Which is everyone, right? I suspect this is a topic worthy of a long blog series, or an entire blog on its own, but I’m too busy for that *grin* so I thought I’d jot down a few ideas I had today and then perhaps all of you will have more to add in the comments.
It’s very easy to get started on a garden in the spring, have big ambitions, and then find that both life and weather get in the way and you just can’t manage to keep the beast caged. We’ve all been there, so when I display my community garden neighbor’s tomato patch as an example:
I am in no way picking on him. (Though I note here one of my community garden etiquette principles, which is that I’ll make two efforts to relocate things like flopping tomato plants and wandering squash vines, and after that anything that produces inside my plot, even if it got started in another plot, belongs to me.)
So here are a few hints that might assist the busy to keep their gardens relatively neat and productive, and then two strategies for crop choice that might also help.
- Start small. If you are a beginning gardener, don’t till up that 50×100 foot patch and expect to keep up with what you plant there. Try 10×10 instead, and then expand. Or start with containers. Of course, if you have a community garden plot, the size is chosen for you, but if you know ahead that you won’t be able to maintain 400 square feet or whatever it is, get a friend to help you and share the bounty.
- Mulch early and often. The value of keeping bare soil covered cannot be overstated. Do it in the spring before things get out of control and it’s just too hot to push wheelbarrows.
- Expect to weed anyway. It’ll be a lot less if you mulch, but remember that it has to be done and is best done on a regular schedule.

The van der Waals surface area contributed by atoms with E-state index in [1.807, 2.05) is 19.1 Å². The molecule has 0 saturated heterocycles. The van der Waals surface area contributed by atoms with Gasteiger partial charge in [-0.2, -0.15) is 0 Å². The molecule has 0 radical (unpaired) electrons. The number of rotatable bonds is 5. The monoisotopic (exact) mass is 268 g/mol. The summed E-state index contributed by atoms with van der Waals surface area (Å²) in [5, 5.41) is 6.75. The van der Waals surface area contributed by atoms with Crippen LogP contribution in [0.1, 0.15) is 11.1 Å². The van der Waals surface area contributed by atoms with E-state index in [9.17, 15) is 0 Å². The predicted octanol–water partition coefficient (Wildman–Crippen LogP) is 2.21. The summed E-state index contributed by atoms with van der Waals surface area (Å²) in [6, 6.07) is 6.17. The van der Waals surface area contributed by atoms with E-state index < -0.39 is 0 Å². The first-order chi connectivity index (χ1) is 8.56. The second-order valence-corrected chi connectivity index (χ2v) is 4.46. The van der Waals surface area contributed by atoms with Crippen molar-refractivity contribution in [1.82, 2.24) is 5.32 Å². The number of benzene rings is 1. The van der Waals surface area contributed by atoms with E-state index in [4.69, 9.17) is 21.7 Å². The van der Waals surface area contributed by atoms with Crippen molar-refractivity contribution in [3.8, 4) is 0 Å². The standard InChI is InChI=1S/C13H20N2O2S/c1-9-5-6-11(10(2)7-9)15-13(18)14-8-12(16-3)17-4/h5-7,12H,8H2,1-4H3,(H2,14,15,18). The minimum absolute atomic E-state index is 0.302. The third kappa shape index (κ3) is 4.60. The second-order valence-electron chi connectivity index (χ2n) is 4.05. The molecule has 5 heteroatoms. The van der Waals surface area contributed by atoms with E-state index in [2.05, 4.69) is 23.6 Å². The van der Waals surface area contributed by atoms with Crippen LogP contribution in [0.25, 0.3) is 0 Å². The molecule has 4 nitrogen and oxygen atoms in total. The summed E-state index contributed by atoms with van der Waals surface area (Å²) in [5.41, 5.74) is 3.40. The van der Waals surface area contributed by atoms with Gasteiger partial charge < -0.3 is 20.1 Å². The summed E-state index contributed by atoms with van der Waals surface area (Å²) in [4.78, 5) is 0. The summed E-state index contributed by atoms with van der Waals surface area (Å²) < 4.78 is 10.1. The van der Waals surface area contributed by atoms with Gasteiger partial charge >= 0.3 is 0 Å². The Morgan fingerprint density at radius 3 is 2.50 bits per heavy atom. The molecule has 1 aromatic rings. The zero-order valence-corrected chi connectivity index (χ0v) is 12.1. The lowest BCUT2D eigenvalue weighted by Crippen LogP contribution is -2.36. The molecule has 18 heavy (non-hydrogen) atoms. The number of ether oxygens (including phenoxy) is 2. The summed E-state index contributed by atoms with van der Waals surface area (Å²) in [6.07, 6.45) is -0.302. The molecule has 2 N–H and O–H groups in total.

- In fact, working regularly is another important principle. Put gardening on your calendar, however it works for you (but at least twice a week). If you schedule it, it’ll be much more likely to get done. And you won’t show up after three weeks and get discouraged because you appear to be growing nothing but weeds.
- Use support structures. I mean that literally and not metaphorically, though it’s good to have family and community support! But putting in those strong tomato cages (not skinny little stakes or flimsy wire cones) and good trellises when (or before) you put in the plants will help immensely with later maintenance. And keeping plants off the ground helps limit fungal diseases and animal raids. For tomatoes, if you know you won’t have time to prune, use big cages so they can go wild.
- Figure out what happens when you can’t be there. For vacations and other extended absences, find a backup gardener to handle harvesting and perhaps a little maintenance, and if it’s possible install drip irrigation with a timer. (This saves you time otherwise as well – who needs to be standing there with a hose?)
- Get vicious. Some plants just end up requiring too much fussy work. This will vary depending on your pest issues, weather, etc. If you can’t grow something without spending hours picking off bugs or treating for diseases, it may not be worth growing. Rip it out before it causes more problems, and educate yourself over the winter about solutions – or else just don’t grow it again.
- On the other hand, floating row covers are a great thing. I would say “worth their weight in gold” if they weighed much of anything.